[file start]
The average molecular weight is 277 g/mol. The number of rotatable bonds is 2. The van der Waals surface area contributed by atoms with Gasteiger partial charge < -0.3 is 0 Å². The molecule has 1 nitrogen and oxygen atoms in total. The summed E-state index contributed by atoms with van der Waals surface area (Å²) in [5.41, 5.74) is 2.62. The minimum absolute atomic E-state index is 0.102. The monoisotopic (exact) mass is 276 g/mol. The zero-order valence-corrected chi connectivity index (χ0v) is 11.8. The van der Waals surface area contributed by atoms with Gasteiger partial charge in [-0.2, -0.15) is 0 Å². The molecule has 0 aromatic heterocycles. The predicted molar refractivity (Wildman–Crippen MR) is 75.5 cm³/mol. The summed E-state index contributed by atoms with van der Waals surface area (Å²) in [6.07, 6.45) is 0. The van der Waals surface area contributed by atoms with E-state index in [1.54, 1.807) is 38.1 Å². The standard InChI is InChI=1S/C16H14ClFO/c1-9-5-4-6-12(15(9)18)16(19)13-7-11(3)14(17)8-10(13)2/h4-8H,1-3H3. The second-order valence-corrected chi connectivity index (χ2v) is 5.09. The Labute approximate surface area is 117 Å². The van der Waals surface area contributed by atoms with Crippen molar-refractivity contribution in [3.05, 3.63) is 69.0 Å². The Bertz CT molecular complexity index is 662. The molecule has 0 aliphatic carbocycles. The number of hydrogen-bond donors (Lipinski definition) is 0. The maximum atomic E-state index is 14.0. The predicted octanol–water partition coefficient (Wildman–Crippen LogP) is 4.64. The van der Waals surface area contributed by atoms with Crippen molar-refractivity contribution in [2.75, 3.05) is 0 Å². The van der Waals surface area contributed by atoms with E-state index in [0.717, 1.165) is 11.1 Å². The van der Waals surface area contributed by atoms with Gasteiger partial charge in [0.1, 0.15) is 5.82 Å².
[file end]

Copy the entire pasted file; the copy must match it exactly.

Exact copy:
The average molecular weight is 277 g/mol. The number of rotatable bonds is 2. The van der Waals surface area contributed by atoms with Gasteiger partial charge < -0.3 is 0 Å². The molecule has 1 nitrogen and oxygen atoms in total. The summed E-state index contributed by atoms with van der Waals surface area (Å²) in [5.41, 5.74) is 2.62. The minimum absolute atomic E-state index is 0.102. The monoisotopic (exact) mass is 276 g/mol. The zero-order valence-corrected chi connectivity index (χ0v) is 11.8. The van der Waals surface area contributed by atoms with Gasteiger partial charge in [-0.2, -0.15) is 0 Å². The molecule has 0 aromatic heterocycles. The predicted molar refractivity (Wildman–Crippen MR) is 75.5 cm³/mol. The summed E-state index contributed by atoms with van der Waals surface area (Å²) in [6.07, 6.45) is 0. The van der Waals surface area contributed by atoms with E-state index in [1.54, 1.807) is 38.1 Å². The standard InChI is InChI=1S/C16H14ClFO/c1-9-5-4-6-12(15(9)18)16(19)13-7-11(3)14(17)8-10(13)2/h4-8H,1-3H3. The second-order valence-corrected chi connectivity index (χ2v) is 5.09. The Labute approximate surface area is 117 Å². The van der Waals surface area contributed by atoms with Crippen molar-refractivity contribution in [3.05, 3.63) is 69.0 Å². The Bertz CT molecular complexity index is 662. The molecule has 0 aliphatic carbocycles. The number of hydrogen-bond donors (Lipinski definition) is 0. The maximum atomic E-state index is 14.0. The predicted octanol–water partition coefficient (Wildman–Crippen LogP) is 4.64. The van der Waals surface area contributed by atoms with Crippen molar-refractivity contribution in [2.75, 3.05) is 0 Å². The van der Waals surface area contributed by atoms with E-state index in [0.717, 1.165) is 11.1 Å². The van der Waals surface area contributed by atoms with Gasteiger partial charge in [0.1, 0.15) is 5.82 Å².